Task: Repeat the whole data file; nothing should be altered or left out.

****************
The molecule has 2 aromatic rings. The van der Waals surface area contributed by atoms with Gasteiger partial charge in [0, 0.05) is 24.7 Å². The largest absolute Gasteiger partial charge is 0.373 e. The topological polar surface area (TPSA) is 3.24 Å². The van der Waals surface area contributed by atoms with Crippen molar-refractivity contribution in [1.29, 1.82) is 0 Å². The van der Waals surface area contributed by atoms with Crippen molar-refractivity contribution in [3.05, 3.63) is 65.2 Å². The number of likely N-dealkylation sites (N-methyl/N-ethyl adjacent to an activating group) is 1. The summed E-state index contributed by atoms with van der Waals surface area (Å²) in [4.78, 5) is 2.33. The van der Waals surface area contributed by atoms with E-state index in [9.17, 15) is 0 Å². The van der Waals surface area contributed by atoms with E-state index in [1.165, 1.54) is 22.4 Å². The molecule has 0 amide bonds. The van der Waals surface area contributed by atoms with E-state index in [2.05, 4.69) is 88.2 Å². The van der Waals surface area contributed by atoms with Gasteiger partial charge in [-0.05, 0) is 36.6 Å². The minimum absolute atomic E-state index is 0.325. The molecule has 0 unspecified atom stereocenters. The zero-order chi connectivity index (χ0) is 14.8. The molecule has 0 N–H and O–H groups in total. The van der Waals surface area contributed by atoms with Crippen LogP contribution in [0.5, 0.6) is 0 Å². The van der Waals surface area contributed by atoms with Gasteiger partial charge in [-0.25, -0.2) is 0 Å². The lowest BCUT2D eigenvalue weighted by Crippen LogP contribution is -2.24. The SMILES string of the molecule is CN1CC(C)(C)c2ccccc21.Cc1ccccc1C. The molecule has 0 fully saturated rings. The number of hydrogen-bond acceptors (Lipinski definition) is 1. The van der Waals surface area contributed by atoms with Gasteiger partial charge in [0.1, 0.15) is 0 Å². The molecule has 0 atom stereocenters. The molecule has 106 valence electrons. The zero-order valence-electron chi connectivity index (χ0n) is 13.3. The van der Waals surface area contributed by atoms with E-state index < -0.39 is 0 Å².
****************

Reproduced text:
The molecule has 2 aromatic rings. The van der Waals surface area contributed by atoms with Gasteiger partial charge in [0, 0.05) is 24.7 Å². The largest absolute Gasteiger partial charge is 0.373 e. The topological polar surface area (TPSA) is 3.24 Å². The van der Waals surface area contributed by atoms with Crippen molar-refractivity contribution in [1.29, 1.82) is 0 Å². The van der Waals surface area contributed by atoms with Crippen molar-refractivity contribution in [3.05, 3.63) is 65.2 Å². The number of likely N-dealkylation sites (N-methyl/N-ethyl adjacent to an activating group) is 1. The summed E-state index contributed by atoms with van der Waals surface area (Å²) in [4.78, 5) is 2.33. The van der Waals surface area contributed by atoms with E-state index in [9.17, 15) is 0 Å². The van der Waals surface area contributed by atoms with E-state index in [1.165, 1.54) is 22.4 Å². The molecule has 0 amide bonds. The van der Waals surface area contributed by atoms with E-state index in [2.05, 4.69) is 88.2 Å². The van der Waals surface area contributed by atoms with Gasteiger partial charge in [-0.05, 0) is 36.6 Å². The minimum absolute atomic E-state index is 0.325. The molecule has 0 unspecified atom stereocenters. The zero-order chi connectivity index (χ0) is 14.8. The molecule has 0 N–H and O–H groups in total. The van der Waals surface area contributed by atoms with Crippen LogP contribution in [0.5, 0.6) is 0 Å². The van der Waals surface area contributed by atoms with Gasteiger partial charge in [-0.25, -0.2) is 0 Å². The lowest BCUT2D eigenvalue weighted by Crippen LogP contribution is -2.24. The SMILES string of the molecule is CN1CC(C)(C)c2ccccc21.Cc1ccccc1C. The molecule has 0 fully saturated rings. The number of hydrogen-bond acceptors (Lipinski definition) is 1. The van der Waals surface area contributed by atoms with Gasteiger partial charge in [0.1, 0.15) is 0 Å². The molecule has 0 atom stereocenters. The molecule has 106 valence electrons. The zero-order valence-electron chi connectivity index (χ0n) is 13.3. The van der Waals surface area contributed by atoms with E-state index < -0.39 is 0 Å².